Availability of data and materials

The dataset supporting the conclusions of this article is included within the article. All data are fully available without restriction.

Abbreviations

Hsp70s:

70-kD heat shock proteins

WT:

wild type

HSPs:

heat shock proteins

PDA:

potato dextrose agar

MS:

Murashige and Skoog

LB:

Luria-Bertani

Kan:

kanamycin

Hyg:

hygromycin

qPCR:

real-time quantitative PCR

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Funding

This study was supported by the 13th Five-year National Key Research and Development Plan (Project 2018YFD0400200), Shandong Modern Agricultural Technology System Edible Fungus Innovation Team (SDAIT-11-011-02) and Mushroom Breeding Foundation (660-2418103).

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LX, LG and JG performed the experiments. LX, JG and HY analyzed the data. LX and LG provided materials. LX and HY conceived the project and wrote the manuscript. All authors read and approved the final manuscript.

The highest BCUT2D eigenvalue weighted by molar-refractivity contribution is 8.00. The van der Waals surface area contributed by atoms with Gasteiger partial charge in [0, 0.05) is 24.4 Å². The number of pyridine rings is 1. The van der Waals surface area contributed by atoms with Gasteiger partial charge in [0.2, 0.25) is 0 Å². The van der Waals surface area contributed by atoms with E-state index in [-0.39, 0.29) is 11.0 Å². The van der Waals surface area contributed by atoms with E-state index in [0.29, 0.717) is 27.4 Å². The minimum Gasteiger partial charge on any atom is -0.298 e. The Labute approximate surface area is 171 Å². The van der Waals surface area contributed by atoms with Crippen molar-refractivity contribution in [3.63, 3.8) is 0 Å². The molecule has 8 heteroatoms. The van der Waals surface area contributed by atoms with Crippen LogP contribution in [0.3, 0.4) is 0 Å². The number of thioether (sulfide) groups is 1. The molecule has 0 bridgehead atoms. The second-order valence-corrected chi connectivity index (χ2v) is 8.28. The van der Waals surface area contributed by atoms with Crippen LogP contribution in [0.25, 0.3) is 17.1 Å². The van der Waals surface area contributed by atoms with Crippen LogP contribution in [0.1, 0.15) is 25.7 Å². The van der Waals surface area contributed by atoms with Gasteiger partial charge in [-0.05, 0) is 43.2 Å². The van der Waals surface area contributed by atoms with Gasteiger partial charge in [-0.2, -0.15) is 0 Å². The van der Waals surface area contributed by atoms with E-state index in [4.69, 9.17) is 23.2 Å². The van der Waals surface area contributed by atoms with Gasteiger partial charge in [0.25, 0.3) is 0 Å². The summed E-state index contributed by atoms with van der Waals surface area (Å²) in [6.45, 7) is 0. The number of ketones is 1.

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Correspondence to Hao Yu.

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Xu, L., Gao, J., Guo, L. et al. Heat shock protein 70 (HmHsp70) from Hypsizygus marmoreus confers thermotolerance to tobacco. AMB Expr 10, 12 (2020). https://doi.org/10.1186/s13568-020-0947-6

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Keywords

  • Heat shock protein 70
  • Hypsizygus marmoreus
  • Thermotolerance
  • Transgenic tobacco